We don’t minister in order to find out who we are. We minister out of who we are. The first thing you and I need to have as a foundation for effective ministry is a revelation of who we are in God. I am what I am by the grace of God. Out of who I am in God I serve you. And in the same way you serve me. If I don’t do that, I stand in danger of taking more from you than I give.

There in that upper room is Jesus assuming the most humbling task in that culture. He bows before the disciples and washes their feet. Why hadn’t one of the disciples done that? We have a clue from Luke 22 because Luke tells us about an argument that arose amongst them as to who would be greatest in the kingdom. I suspect that none of them wanted to assume the position of washing the other’s feet because that might have placed that one at the bottom of the pecking order. None of the disciples were secure enough in who they were to embrace the job of a servant.

But Jesus knew that the Father had put all things under his power. He was not insecure about his identity. Therefore, taking the lowly job was not threatening to that identity. When we can only define ourselves by what we do, we will be so busy trying to do something that will put us in a good light that we won’t do much service. But when we are firmly centered on who we are in Christ, we can take the lowly position without worrying about being marked as insignificant.

In the context of Jesus washing the disciples’ feet, John makes this comment in verse 3,

“Jesus knew” – Knew what?

1. “that the Father had put all things under his power,

2. and that he had come from God

3. and was returning to God.”

In this chapter we find Jesus hiding with his disciples in the upper room that probably belonged to a friend. Some scholars think it was John Mark’s house[5]. But we do know that it was not Jesus’ house. Jesus only owned the clothes on his back. He had no material wealth. He didn’t own any real estate. In fact, he told one potential disciple that he didn’t have a place to lay his head[6]. By the world’s standards he was a pauper. At this time he was being hunted like a common criminal. We look back on this with 2,000 years of hindsight. We know from history how impacting Jesus’ life has been, even from a secular standpoint. But think about the way things would seem to be at that particular time. From a natural point of view Jesus looked like a failure. He looked like he had nothing.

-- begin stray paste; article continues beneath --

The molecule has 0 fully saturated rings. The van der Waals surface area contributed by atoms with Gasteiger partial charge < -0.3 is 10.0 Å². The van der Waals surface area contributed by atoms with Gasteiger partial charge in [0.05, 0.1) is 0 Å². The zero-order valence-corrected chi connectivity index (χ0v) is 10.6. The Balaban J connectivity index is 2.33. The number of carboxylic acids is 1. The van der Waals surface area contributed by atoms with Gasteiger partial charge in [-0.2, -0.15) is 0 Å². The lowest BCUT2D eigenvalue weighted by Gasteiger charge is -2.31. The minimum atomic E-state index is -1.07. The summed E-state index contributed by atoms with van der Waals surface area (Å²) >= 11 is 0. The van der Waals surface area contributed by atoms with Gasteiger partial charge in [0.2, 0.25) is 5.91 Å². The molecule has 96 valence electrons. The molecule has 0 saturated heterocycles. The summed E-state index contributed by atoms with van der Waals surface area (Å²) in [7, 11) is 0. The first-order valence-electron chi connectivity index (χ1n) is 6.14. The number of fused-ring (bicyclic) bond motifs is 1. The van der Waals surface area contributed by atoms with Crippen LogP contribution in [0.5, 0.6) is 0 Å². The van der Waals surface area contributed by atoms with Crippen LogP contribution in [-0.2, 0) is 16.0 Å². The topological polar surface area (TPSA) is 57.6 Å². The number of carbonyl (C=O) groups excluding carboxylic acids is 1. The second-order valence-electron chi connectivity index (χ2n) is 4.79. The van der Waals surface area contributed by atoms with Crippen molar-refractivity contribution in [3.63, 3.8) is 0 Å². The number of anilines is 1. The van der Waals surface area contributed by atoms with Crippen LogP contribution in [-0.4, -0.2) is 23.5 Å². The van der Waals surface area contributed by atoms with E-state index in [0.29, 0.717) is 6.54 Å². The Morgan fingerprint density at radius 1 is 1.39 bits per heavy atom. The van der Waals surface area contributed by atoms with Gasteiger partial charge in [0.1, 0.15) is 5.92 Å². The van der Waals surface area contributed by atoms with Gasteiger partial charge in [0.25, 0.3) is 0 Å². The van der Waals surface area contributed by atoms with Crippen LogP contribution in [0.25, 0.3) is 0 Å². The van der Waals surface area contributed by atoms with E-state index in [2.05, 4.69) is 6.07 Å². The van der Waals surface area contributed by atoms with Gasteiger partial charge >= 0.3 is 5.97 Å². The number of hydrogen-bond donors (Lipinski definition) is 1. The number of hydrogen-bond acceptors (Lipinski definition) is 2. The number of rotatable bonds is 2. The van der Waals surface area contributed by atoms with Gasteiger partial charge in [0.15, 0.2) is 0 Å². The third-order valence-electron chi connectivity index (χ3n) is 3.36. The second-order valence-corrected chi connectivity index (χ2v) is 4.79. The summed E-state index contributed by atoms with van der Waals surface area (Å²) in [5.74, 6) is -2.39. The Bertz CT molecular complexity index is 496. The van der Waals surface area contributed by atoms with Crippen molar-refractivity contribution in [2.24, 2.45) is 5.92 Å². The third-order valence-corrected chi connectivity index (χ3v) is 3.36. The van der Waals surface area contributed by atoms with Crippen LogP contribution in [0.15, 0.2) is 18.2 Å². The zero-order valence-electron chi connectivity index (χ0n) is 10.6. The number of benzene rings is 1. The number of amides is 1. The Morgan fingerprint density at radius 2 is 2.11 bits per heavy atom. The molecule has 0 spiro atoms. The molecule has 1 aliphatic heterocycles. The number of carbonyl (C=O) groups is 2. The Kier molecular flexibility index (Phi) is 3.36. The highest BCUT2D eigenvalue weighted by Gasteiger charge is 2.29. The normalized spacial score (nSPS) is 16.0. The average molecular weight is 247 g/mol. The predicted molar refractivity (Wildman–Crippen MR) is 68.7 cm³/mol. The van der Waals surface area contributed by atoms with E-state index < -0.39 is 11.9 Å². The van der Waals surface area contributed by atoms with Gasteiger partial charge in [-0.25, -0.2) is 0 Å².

That’s what makes John’s comment so significant. Things are not always as they appear.

We may one day be surprised to find the first being last and the last being first[7]. We may one day find that what we thought was great success was very lacking in God’s eyes. And what we thought was failure, did not come as short as we thought. Who can really judge a matter? That’s one reason comparisons can be a very unwise pass time. We are not to compare ourselves one with another[8]. We are to simply hear the Father and do His bidding[9].

But how can Jesus serve so honorably and graciously in such difficult circumstances? He knew something about himself that others could not see. He knew who he was and what authority the Father had actually given him.

1. Jesus knew that the Father had put all things under his power...

It looked like thirteen helpless men hiding from the wrath and fury of the religious hierarchy and Roman might. But in reality, reclining in that tiny upper room was the power center of the universe. In reality all power in heaven and earth belonged to Jesus.

He was not the helpless victim of some sinister plot to kill him. He was the willing, voluntary Lamb slain before the foundation of the world.[10]

During Cold War a Jewish Rabbi in Russia became very discouraged & disillusioned. In his despair one evening he took a long walk in the night. He was so engrossed in his thoughts as he walked that he did not notice that he was walking in to an area secured by the Russian authority. As he walked into that forbidden area, a soldier suddenly called out to him, “Who goes there?” The Rabbi was suddenly taken by what the guard had said. He walked up to the guard and asked him, “What did you say?” The guard said, “I asked you, who goes there?” The Rabbi then asked him, “How much do you make as a soldier here?” Taken back by such a question in those circumstances, the guard as him why he wanted to know. Then the Rabbi said, “I will pay you that much to ask me that question every morning. You have just given me the answer I have so desperately needed. I was in despair wondering what I could do about the circumstances of my life. But I had forgotten the more important and more basic question that must first be answered, Who am I? Thank you for reminding me what is most important of all.[11]